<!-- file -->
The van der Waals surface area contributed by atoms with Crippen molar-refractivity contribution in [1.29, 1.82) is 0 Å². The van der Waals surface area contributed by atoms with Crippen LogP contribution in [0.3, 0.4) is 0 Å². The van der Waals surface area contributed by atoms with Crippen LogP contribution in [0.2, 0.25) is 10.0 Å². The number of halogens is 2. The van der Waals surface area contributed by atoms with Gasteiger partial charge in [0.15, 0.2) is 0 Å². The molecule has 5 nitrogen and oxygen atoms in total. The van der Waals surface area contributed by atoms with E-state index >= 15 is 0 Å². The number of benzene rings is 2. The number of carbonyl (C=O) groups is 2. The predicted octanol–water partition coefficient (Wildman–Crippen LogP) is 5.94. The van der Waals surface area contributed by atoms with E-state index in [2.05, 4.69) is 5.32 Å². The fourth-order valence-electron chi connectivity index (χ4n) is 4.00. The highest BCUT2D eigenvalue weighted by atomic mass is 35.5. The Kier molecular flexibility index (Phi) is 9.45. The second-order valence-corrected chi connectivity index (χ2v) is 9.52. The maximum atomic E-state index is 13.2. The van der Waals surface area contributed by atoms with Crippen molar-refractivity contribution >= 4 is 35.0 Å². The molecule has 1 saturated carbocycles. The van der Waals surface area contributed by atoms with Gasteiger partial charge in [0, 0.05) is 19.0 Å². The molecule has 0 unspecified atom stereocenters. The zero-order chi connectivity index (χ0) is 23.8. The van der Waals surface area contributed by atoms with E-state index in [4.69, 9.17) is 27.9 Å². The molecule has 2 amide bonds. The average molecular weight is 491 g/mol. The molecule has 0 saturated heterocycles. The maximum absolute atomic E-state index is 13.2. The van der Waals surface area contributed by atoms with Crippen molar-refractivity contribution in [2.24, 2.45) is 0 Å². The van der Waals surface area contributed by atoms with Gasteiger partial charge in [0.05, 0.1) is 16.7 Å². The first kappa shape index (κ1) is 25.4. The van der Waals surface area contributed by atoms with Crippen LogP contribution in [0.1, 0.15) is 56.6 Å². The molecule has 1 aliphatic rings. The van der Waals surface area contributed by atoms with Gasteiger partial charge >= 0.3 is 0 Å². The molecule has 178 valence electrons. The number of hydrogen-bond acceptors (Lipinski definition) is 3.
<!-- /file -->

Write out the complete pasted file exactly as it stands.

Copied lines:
The van der Waals surface area contributed by atoms with Crippen molar-refractivity contribution in [1.29, 1.82) is 0 Å². The van der Waals surface area contributed by atoms with Crippen LogP contribution in [0.3, 0.4) is 0 Å². The van der Waals surface area contributed by atoms with Crippen LogP contribution in [0.2, 0.25) is 10.0 Å². The number of halogens is 2. The van der Waals surface area contributed by atoms with Gasteiger partial charge in [0.15, 0.2) is 0 Å². The molecule has 5 nitrogen and oxygen atoms in total. The van der Waals surface area contributed by atoms with E-state index >= 15 is 0 Å². The number of benzene rings is 2. The number of carbonyl (C=O) groups is 2. The predicted octanol–water partition coefficient (Wildman–Crippen LogP) is 5.94. The van der Waals surface area contributed by atoms with E-state index in [2.05, 4.69) is 5.32 Å². The fourth-order valence-electron chi connectivity index (χ4n) is 4.00. The highest BCUT2D eigenvalue weighted by atomic mass is 35.5. The Kier molecular flexibility index (Phi) is 9.45. The second-order valence-corrected chi connectivity index (χ2v) is 9.52. The maximum atomic E-state index is 13.2. The van der Waals surface area contributed by atoms with Crippen molar-refractivity contribution >= 4 is 35.0 Å². The molecule has 1 saturated carbocycles. The van der Waals surface area contributed by atoms with Gasteiger partial charge in [0, 0.05) is 19.0 Å². The molecule has 0 unspecified atom stereocenters. The zero-order chi connectivity index (χ0) is 23.8. The van der Waals surface area contributed by atoms with E-state index in [4.69, 9.17) is 27.9 Å². The molecule has 2 amide bonds. The average molecular weight is 491 g/mol. The molecule has 0 saturated heterocycles. The maximum absolute atomic E-state index is 13.2. The van der Waals surface area contributed by atoms with Crippen molar-refractivity contribution in [2.24, 2.45) is 0 Å². The van der Waals surface area contributed by atoms with Gasteiger partial charge in [0.05, 0.1) is 16.7 Å². The first kappa shape index (κ1) is 25.4. The van der Waals surface area contributed by atoms with Crippen LogP contribution in [0.1, 0.15) is 56.6 Å². The molecule has 1 aliphatic rings. The van der Waals surface area contributed by atoms with Gasteiger partial charge >= 0.3 is 0 Å². The molecule has 178 valence electrons. The number of hydrogen-bond acceptors (Lipinski definition) is 3.